Inland from Quebec, and lying between the Great Lakes to the south and Hudson Bay to the north, is the central province of Ontario. Irish, Scottish and French influences can all be heard in the fiddling, but particulalry strong is the link with the Scottish island of Orkney, from where the great majority of Hudson Bay Company employees originated in the 19thC. The province hosts numerous prestigious fiddle contests, not least the Canadian Grand Masters, held in Ottowa. Among the best known fiddlers from Ontario was Ward Allen (1924-65); he was a frequent fiddle contest winner, and a regular on national radio and TV. In 1957 he had a hit with his tune Maple Sugar, which became a national fiddle anthem, much covered by other artists. A more contemporary player, describing himself as “the world’s most versatile fiddle player” is the modest Graham Townsend. He is certainly a prolific composer, with over 400 tunes and 40 albums to his name. His 1976 release The Great Canadian Fiddle includes an extensive description of Canadian fiddle tune types, a glossary of fiddle terms and a page of square dance moves.



To the west of Ontario lies Manitoba, the Gateway to the West. This was one of the richest fur trading areas, and attracted both French and Scottish (mostly from Orkney) fur traders in the early 1800’s, mostly gaining access via the Hudson Bay. These traders frequently intermarried with the native population, (mostly Cree, Ojibwa and Salteaux) giving rise to the Métis (mixed) people (pronounced Matey or may-tee) The native music had been mostly vocal, but the fiddle was quickly adopted by the Métis often largely replacing the voice.


Fiddler Anne Lederman has published a detailed study of Métis fiddling, and has recognised numerous features which make this a unique style.

1. Asymmetric phrasing. Although the repertoire consists mostly of tunes learned from Scottish and French trappers, the phrasing is often quite different from the original, and considerably more crooked and eccentric. This goes beyond the occasional odd bars found in some Quebecois tunes, and relates more to the native style of singing. The natives themselves sometimes refer to this as “crazy rhythm”. Certain strong melody notes tend to be extended and elaborated, often in an ad hoc way, making accompaniment to the fiddle next to impossible.

2. A line or section of a tune may consist of three or five phrases rather than the standard four, and the phrases themselves can be of different lengths. Tunes often consist of one part only. This is almost certainly partly because the Métis did not adopt the dance culture along with the tunes, so there was no particular logic to keeping standard structures and patterns with the fiddle tunes. They adopt a “one beat” approach where the rhythm is seen as a continuous series of steady individual beats, rather than relying on longer phrases or structures to delineate the sequence of a tune or dance.

3. Melodies usually consist of a high part leading to a low part (in terms of pitch). When playing a traditional European tune, the Métis will often swap round the A and B sections in order to attain this.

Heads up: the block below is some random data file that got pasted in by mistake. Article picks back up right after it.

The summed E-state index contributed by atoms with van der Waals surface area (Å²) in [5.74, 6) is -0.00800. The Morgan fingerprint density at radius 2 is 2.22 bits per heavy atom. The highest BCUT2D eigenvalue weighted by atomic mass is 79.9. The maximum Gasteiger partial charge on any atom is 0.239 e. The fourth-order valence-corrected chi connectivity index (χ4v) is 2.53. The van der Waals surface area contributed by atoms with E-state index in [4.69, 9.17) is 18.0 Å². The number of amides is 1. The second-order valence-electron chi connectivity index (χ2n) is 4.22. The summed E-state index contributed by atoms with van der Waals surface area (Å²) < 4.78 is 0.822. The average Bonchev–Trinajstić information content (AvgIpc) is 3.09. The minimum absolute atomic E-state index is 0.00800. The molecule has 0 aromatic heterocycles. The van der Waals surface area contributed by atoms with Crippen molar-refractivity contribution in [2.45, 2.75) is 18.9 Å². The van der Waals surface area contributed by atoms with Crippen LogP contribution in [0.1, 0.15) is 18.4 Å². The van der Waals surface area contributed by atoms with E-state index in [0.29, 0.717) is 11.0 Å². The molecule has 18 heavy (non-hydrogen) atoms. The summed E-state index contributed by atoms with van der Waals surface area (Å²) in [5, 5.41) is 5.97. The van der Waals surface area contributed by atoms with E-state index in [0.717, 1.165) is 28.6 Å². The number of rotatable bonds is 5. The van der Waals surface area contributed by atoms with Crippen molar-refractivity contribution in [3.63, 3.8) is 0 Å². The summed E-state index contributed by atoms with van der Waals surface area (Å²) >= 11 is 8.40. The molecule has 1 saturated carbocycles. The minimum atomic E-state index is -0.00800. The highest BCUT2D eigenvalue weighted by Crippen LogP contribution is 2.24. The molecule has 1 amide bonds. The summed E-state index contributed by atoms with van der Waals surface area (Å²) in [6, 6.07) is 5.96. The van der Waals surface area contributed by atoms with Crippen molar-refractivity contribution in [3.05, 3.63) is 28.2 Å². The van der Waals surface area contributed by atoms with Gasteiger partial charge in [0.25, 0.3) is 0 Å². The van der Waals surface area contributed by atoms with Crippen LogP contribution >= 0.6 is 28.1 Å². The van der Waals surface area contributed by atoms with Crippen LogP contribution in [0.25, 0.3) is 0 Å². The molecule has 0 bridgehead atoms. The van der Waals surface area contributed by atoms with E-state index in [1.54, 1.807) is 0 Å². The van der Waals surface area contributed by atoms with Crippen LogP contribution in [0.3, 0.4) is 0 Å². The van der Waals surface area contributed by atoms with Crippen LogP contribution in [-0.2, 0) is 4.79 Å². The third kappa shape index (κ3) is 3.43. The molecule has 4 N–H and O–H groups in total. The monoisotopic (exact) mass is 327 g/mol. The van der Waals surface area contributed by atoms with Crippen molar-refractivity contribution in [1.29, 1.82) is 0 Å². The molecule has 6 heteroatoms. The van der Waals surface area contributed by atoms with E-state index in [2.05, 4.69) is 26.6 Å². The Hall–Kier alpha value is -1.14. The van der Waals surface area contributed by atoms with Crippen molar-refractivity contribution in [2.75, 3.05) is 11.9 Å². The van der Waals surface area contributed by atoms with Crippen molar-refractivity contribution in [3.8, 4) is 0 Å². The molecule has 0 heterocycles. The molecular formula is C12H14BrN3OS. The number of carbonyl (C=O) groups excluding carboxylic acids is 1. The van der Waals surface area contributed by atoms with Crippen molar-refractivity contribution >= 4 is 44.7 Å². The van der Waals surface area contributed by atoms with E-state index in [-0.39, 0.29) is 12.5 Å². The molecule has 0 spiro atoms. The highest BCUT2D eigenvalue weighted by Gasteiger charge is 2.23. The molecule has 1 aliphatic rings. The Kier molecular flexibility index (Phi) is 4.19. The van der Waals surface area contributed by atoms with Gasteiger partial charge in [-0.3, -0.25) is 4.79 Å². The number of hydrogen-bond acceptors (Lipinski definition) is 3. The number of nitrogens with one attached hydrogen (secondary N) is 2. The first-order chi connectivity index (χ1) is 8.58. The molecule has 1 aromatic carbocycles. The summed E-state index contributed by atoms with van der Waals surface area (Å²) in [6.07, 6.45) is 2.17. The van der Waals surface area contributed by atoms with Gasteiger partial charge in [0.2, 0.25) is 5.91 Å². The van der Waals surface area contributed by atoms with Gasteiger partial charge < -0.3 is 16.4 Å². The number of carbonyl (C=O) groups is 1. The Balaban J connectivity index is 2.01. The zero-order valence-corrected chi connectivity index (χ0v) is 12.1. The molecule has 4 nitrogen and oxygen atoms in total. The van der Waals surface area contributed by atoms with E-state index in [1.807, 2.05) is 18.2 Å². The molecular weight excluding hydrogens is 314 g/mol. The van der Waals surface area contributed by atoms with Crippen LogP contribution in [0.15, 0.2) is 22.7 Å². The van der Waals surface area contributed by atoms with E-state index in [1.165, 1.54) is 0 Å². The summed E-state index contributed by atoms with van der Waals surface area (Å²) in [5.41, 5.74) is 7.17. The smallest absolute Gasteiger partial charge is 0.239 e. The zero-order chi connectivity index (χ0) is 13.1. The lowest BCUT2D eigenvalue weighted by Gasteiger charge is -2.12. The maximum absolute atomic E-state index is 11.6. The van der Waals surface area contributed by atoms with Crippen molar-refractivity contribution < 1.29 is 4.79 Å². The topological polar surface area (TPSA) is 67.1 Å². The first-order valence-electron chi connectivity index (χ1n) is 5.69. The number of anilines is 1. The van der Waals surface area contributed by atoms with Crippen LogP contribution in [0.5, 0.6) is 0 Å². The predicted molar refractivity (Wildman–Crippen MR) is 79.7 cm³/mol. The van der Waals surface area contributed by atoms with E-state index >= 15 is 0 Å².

4. Version of tunes vary widely between players, and individuality is greatly prized among Métis fiddlers. Each fiddler is expected to have his own recognisable version of the tunes he plays.

5. Métis fiddlers keep time with their feet. They often use double strings. The older fiddlers used to put rattlesnake tails or porcupine quills inside their fiddles.

6. The lead would sometimes be accompanied by a second fiddle; this was called “Bucking” or “Le Boss”.

7.Bow strokes tend to be short, with only occasional slurs.

The first major recording artist in Métis fiddling was Andy DeJarlis, whose career extended from the 30's to the 70's. He wrote hundreds of tunes and recorded over 40 albums, as well as touring widely, and appearing regularly on radio and TV. His recording of Red River Jig is widely influential among Métis fiddlers, and many of his compositions, such as Manitoba Waltz, Rooster on the Fence and Sleeping Giant Two-Step are all now standards in Western Canada. His playing style is sometimes described as being a bridge between the sometimes rough and eccentric Métis style, and the smoother and more commercial sound of fiddlers like Don Messer.

Lawrence “Teddy Boy” Houle, along with ethnomusicologist Anne Lederman, produced in 1985 a 4-cd set of recordings, Old Native and Métis Fiddling in Western Manitoba. This compiled the work of no less than 22 Métis fiddlers. Houle and Lederman also form part of The Oméigwessi Ensemble (which includes three generations of Métis fiddlers. Thoule also appeared in the 1991 film documentary The Medicine Fiddle. Another contemporary group is the Métis Fiddler Quartet. John Arcand is sometimes referred to as “The Master of the Métis Fiddle” He travels, performs and teaches widely, and has composed over 350 tunes; two of his best-known compositions are Big Bear and Grey Owl. He also fronts the annual John Arcand Fiddle Festival.